“This historic statue is a reminder of the university’s divisive past. Today, the University of Mississippi draws from that past a continuing commitment to open its hallowed halls to all who seek truth, knowledge, and wisdom,” Vitter said.

Plaque placed on the statue in October 2016

The letter written by the English department requests that the statue be moved to what they feel to be a more appropriate place for it in the cemetery, away from a prominent area of campus.

“We urge you to take immediate action to relocate the monument to the Confederate cemetery on campus — another public place that is a much more appropriate resting place for a tribute to fallen soldiers. In doing so the University of Mississippi would stand among other colleges and universities in the South and nationwide that have in recent days either removed or declared their intention to remove, Confederate monuments from places of prominence on their campus to more appropriate sites,” the letter reads.

 Chancellor Vitter has yet to respond to the request, HottyToddy.com will update this story as more information becomes available.


Steven Gagliano is the managing editor of HottyToddy.com. He can be reached at steven.gagliano@hottytoddy.com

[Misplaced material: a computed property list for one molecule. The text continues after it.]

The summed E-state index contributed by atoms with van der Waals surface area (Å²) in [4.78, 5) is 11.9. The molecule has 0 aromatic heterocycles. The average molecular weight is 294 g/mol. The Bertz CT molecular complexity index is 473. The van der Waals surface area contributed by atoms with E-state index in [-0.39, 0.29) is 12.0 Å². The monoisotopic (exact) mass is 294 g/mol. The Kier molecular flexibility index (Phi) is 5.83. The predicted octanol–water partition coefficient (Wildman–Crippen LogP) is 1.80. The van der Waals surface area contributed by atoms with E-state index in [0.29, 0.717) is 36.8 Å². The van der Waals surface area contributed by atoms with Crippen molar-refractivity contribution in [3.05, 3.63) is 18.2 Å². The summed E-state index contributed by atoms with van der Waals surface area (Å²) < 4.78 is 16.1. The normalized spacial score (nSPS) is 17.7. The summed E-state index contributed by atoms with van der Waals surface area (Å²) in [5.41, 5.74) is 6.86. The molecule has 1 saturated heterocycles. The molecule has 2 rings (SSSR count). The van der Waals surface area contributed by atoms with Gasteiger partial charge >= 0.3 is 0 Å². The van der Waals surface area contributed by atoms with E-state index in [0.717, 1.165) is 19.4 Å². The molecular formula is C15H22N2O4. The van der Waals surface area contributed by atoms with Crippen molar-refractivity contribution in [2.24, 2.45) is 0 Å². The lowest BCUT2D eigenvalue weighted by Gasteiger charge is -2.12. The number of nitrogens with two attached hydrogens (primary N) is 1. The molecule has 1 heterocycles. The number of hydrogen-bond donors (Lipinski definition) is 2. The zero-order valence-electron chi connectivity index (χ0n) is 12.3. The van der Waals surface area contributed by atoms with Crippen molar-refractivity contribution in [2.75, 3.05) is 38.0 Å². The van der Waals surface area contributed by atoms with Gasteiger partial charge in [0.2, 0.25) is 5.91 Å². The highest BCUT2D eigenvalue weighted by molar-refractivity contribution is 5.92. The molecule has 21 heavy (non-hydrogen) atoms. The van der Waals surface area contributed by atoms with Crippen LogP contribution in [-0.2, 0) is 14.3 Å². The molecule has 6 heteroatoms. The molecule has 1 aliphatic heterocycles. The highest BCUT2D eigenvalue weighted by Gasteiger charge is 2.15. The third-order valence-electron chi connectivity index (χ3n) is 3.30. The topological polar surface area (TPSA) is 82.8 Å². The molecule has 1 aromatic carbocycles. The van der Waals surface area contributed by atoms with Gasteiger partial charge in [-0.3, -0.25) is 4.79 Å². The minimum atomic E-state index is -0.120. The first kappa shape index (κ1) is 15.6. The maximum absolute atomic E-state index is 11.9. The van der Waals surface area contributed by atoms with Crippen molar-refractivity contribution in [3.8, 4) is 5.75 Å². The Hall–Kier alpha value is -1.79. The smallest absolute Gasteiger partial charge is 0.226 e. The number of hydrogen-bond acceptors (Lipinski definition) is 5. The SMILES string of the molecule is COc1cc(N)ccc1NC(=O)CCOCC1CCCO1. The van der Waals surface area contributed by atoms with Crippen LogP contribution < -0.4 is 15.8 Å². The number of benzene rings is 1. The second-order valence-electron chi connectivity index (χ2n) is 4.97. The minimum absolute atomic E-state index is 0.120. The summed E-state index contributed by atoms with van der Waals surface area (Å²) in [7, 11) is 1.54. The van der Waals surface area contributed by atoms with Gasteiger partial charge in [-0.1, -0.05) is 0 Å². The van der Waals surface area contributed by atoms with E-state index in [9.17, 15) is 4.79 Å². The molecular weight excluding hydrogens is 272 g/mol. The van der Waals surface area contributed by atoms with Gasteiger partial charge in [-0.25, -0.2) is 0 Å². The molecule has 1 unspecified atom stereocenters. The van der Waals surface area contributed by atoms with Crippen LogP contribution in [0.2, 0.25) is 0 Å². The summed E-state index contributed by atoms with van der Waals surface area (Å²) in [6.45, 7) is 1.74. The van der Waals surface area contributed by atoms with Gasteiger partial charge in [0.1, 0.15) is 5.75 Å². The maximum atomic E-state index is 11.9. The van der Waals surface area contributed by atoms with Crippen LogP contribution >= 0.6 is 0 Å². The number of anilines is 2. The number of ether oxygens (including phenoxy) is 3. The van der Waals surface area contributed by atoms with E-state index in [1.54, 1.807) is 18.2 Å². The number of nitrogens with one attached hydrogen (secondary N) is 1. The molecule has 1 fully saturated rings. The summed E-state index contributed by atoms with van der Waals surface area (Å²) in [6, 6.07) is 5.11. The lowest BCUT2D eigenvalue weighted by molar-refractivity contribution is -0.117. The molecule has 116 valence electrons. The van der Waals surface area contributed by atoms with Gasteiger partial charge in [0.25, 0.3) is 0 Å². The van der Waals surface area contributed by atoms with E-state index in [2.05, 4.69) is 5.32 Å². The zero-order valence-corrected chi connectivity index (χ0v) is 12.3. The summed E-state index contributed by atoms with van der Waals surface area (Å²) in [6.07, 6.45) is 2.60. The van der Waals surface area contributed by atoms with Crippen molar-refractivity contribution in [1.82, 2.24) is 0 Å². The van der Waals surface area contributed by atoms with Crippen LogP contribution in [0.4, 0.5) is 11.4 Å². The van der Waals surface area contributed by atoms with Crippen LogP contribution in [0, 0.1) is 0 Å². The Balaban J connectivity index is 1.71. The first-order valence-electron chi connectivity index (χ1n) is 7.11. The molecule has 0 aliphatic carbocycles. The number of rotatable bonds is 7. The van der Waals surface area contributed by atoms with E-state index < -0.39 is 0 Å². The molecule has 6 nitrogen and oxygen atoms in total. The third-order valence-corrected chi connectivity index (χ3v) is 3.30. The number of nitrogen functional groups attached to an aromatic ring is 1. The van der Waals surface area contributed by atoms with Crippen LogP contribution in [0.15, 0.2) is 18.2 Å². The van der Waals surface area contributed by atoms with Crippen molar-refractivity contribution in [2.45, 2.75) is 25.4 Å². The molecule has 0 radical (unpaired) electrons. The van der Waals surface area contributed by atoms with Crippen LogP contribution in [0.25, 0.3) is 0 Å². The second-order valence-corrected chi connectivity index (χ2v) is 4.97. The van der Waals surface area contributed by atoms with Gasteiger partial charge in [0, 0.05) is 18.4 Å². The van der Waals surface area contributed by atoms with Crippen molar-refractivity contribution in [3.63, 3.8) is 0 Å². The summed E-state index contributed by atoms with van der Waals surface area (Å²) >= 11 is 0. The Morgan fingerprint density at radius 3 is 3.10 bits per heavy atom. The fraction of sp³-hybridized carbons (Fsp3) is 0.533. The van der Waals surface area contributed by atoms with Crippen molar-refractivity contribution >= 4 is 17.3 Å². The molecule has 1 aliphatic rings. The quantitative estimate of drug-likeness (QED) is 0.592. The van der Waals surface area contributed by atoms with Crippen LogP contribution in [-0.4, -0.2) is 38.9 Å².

25 COMMENTS

  1. I guess these folks weren’t happy with just undermining the donations to the band. If Vitter caves and they move that statue, watch even more donors bail. This crap has to stop now

  2. When will this rewriting of history ever end. What Chancellor Vitter and the administration at OM have done is the right thing to do. Will people want to remove the memorials at Auschwitz? We need these contextualized statues to remind us, NEVER AGAIN. There are many who want to deny that the genocide of 6 million Jews and many others did not happen.

    Many want to remove the statues, yet hang on to hatred of white folks, some of whom may have had ancestors who owned slaves. No one can rewrite history. The next extreme measure would be to remove all traces of Confederate soldiers and commanders from history books. I am proud of Chancellor Vitter reaching the appropriate decision about this statue.